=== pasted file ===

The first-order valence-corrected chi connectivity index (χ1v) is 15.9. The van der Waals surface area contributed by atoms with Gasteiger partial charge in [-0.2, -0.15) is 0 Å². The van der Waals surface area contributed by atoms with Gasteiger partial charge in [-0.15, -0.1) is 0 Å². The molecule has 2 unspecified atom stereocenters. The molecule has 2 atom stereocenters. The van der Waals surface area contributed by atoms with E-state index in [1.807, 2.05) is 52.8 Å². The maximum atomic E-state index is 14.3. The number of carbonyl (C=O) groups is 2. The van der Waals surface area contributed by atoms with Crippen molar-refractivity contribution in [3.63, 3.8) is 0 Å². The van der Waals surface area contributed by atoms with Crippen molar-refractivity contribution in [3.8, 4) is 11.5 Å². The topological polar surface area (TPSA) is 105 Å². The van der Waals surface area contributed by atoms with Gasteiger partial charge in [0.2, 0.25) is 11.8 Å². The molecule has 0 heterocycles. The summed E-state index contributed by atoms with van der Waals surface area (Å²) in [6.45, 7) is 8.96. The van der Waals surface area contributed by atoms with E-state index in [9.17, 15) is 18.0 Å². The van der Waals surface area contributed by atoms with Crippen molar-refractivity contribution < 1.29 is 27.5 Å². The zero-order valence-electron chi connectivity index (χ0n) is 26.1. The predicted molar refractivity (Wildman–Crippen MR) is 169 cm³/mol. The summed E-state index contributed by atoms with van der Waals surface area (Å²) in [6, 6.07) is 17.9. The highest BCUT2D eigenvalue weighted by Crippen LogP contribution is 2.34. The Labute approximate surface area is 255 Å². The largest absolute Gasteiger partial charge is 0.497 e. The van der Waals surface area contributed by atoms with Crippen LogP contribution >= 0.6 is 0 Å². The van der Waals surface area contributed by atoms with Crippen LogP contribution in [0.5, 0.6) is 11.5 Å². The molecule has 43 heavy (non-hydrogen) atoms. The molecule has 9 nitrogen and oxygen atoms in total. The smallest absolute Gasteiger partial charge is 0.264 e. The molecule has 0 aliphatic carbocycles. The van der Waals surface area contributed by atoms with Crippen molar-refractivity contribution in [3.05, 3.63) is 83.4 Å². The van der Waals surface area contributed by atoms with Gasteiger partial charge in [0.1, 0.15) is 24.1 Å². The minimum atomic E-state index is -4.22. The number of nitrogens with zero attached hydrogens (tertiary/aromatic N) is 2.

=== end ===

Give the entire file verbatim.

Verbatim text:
The first-order valence-corrected chi connectivity index (χ1v) is 15.9. The van der Waals surface area contributed by atoms with Gasteiger partial charge in [-0.2, -0.15) is 0 Å². The van der Waals surface area contributed by atoms with Gasteiger partial charge in [-0.15, -0.1) is 0 Å². The molecule has 2 unspecified atom stereocenters. The molecule has 2 atom stereocenters. The van der Waals surface area contributed by atoms with E-state index in [1.807, 2.05) is 52.8 Å². The maximum atomic E-state index is 14.3. The number of carbonyl (C=O) groups is 2. The van der Waals surface area contributed by atoms with Crippen molar-refractivity contribution in [3.63, 3.8) is 0 Å². The van der Waals surface area contributed by atoms with Crippen molar-refractivity contribution in [3.8, 4) is 11.5 Å². The topological polar surface area (TPSA) is 105 Å². The van der Waals surface area contributed by atoms with Gasteiger partial charge in [0.2, 0.25) is 11.8 Å². The molecule has 0 heterocycles. The summed E-state index contributed by atoms with van der Waals surface area (Å²) in [6.45, 7) is 8.96. The van der Waals surface area contributed by atoms with E-state index in [9.17, 15) is 18.0 Å². The van der Waals surface area contributed by atoms with Crippen molar-refractivity contribution < 1.29 is 27.5 Å². The zero-order valence-electron chi connectivity index (χ0n) is 26.1. The predicted molar refractivity (Wildman–Crippen MR) is 169 cm³/mol. The summed E-state index contributed by atoms with van der Waals surface area (Å²) in [6, 6.07) is 17.9. The highest BCUT2D eigenvalue weighted by Crippen LogP contribution is 2.34. The Labute approximate surface area is 255 Å². The largest absolute Gasteiger partial charge is 0.497 e. The van der Waals surface area contributed by atoms with Crippen LogP contribution >= 0.6 is 0 Å². The van der Waals surface area contributed by atoms with Crippen LogP contribution in [0.5, 0.6) is 11.5 Å². The molecule has 43 heavy (non-hydrogen) atoms. The molecule has 9 nitrogen and oxygen atoms in total. The smallest absolute Gasteiger partial charge is 0.264 e. The molecule has 0 aliphatic carbocycles. The van der Waals surface area contributed by atoms with Crippen molar-refractivity contribution in [3.05, 3.63) is 83.4 Å². The van der Waals surface area contributed by atoms with Gasteiger partial charge in [0.1, 0.15) is 24.1 Å². The minimum atomic E-state index is -4.22. The number of nitrogens with zero attached hydrogens (tertiary/aromatic N) is 2.